All you need to make marbled pumpkins is A LOT of nail polish, nail polish remover, a disposable bowl, and miniature white pumpkins! Float the nail polish on top of the water, then carefully dip the pumpkins in to make marbled designs. Read on to see how!
We may be wrapping up our Halloween Holiday fun, but there is still time to get one last itsy bitsy pumpkin idea in like Marbling A Pumpkin…right? RIGHT! MORE PUMPKINS!
I have been itching to do something with white pumpkins this season. I have experimented with pinning ribbons, hot gluing beads, and finger painting a white pumpkin (ok, so little P did that one) but so far nothing has really struck me as awesome. Until now.
Yesterday I was perusing my local craft store and grabbed some white glass ornaments to start to get my decorating. While I suck at marbling nails, I don’t totally suck at marbling ornaments. Then it hit me- dude. Marble a WHITE PUMPKIN.
BEFORE YOU GET STARTED – BE PREPARED!!
Before you get started on this craft you will need lots of nail polish! I like to buy cheap nail polish in lots of colors and these will work for your jar marbling as well. Here are a few sets that are inexpensive. If you order them, you will have tons of colors without paying like $7 a bottle at the store. Money savings!!!!!!!!!!!!
Updated: Marbling a Pumpkin now with a video! Yay!
How to Marble Pumpkins Step-By-Step
- Nail polish in a variety of colors
- Nail polish remover (cause you will probably get it on something you don’t want to get it on)
- A bowl you don’t really care about or are willing to clean up
- Baby white pumpkins
Fill your bowl up with water and then let the bowl sit so it’s not sloshing around. If the water is moving, it can disperse your nail polish and leave fewer designs.
Then pour your nail polish into your bowl. You can use a toothpick or Q-tip to get really intricate, but all I did was slowly pour and create some swirly streams.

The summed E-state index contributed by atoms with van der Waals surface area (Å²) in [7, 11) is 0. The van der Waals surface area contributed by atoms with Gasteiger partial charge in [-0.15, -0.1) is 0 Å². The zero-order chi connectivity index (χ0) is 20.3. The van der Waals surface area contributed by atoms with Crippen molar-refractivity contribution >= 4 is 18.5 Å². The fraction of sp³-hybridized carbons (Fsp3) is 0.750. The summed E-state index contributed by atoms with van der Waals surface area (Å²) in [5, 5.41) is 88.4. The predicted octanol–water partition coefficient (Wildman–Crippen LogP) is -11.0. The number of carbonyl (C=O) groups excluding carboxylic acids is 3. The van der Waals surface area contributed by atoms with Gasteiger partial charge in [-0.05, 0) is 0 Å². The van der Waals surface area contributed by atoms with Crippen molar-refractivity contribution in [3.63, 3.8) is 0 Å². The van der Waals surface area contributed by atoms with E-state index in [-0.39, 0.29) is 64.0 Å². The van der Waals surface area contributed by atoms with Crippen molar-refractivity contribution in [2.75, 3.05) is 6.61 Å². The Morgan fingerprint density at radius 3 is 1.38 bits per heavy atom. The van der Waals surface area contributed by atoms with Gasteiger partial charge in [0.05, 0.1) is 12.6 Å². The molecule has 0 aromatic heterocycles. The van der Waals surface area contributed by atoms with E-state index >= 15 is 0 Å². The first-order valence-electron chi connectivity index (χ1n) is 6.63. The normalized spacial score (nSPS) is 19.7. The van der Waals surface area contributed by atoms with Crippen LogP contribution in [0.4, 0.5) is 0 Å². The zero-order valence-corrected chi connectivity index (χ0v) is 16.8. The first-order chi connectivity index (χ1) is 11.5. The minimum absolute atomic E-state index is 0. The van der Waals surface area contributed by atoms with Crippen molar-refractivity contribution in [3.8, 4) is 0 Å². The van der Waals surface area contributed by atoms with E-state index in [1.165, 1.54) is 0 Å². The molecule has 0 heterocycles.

After you have your design, just dip your pumpkin and pull it out!
I decided to do the top and bottom of a few, so I would dip the bottom, then dry it off (I used a hair dryer), then poke a fork through the bottom and use the fork handle to dip the top of the pumpkin on the other side.
I also tried orange and some sparkly nail polish but I didn’t love that sparkly nail polish marbling as much.
The effect was kinda weepy.
Plus check out how to Marble Dip a Mason Jar here:
Btw, I don’t know if there is such a thing as 99-cent nail polish, but if there is, stock up. This was totally fun and I plan on picking up some more pumpkins to do a mini patch.
Q: Do I need to seal the paint on the marbled pumpkin?
A: No, the nail polish hardens really well and makes a nice finish on the pumpkin. It will last long past the season.
Q: Why do I need to use water to marble a pumpkin?
A: The nail polish floats on the water so you can get a sorta freestyle design that doesn’t look painted on. If you want a better design you can make it as the paint floats on the water, then it will transfer really cleanly to the pumpkin when you dip it in.